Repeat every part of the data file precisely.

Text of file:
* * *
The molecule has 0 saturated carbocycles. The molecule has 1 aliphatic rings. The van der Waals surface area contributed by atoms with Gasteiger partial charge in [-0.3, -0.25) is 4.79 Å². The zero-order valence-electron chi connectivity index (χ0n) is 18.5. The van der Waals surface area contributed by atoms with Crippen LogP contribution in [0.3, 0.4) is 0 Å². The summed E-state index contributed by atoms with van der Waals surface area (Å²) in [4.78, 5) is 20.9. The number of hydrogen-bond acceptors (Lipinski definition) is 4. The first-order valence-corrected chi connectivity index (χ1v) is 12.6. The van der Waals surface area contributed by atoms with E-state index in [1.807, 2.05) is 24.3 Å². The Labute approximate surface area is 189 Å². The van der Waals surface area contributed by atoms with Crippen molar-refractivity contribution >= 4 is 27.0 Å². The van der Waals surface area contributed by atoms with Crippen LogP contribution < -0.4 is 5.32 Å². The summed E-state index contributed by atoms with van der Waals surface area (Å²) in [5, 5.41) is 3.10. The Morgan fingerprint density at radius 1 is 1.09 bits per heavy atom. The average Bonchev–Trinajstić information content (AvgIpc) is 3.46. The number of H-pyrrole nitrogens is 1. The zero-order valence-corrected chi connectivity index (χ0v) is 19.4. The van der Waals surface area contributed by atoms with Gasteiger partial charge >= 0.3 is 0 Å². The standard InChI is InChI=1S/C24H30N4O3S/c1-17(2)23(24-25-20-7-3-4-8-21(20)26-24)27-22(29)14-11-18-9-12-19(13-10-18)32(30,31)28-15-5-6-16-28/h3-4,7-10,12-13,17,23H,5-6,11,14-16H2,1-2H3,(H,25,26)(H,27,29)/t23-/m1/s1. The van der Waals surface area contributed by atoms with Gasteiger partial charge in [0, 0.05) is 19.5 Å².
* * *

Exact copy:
The molecule has 0 saturated carbocycles. The molecule has 1 aliphatic rings. The van der Waals surface area contributed by atoms with Gasteiger partial charge in [-0.3, -0.25) is 4.79 Å². The zero-order valence-electron chi connectivity index (χ0n) is 18.5. The van der Waals surface area contributed by atoms with Crippen LogP contribution in [0.3, 0.4) is 0 Å². The summed E-state index contributed by atoms with van der Waals surface area (Å²) in [4.78, 5) is 20.9. The number of hydrogen-bond acceptors (Lipinski definition) is 4. The first-order valence-corrected chi connectivity index (χ1v) is 12.6. The van der Waals surface area contributed by atoms with E-state index in [1.807, 2.05) is 24.3 Å². The Labute approximate surface area is 189 Å². The van der Waals surface area contributed by atoms with Crippen molar-refractivity contribution >= 4 is 27.0 Å². The van der Waals surface area contributed by atoms with Crippen LogP contribution < -0.4 is 5.32 Å². The summed E-state index contributed by atoms with van der Waals surface area (Å²) in [5, 5.41) is 3.10. The Morgan fingerprint density at radius 1 is 1.09 bits per heavy atom. The average Bonchev–Trinajstić information content (AvgIpc) is 3.46. The number of H-pyrrole nitrogens is 1. The zero-order valence-corrected chi connectivity index (χ0v) is 19.4. The van der Waals surface area contributed by atoms with Gasteiger partial charge >= 0.3 is 0 Å². The standard InChI is InChI=1S/C24H30N4O3S/c1-17(2)23(24-25-20-7-3-4-8-21(20)26-24)27-22(29)14-11-18-9-12-19(13-10-18)32(30,31)28-15-5-6-16-28/h3-4,7-10,12-13,17,23H,5-6,11,14-16H2,1-2H3,(H,25,26)(H,27,29)/t23-/m1/s1. The van der Waals surface area contributed by atoms with Gasteiger partial charge in [0, 0.05) is 19.5 Å².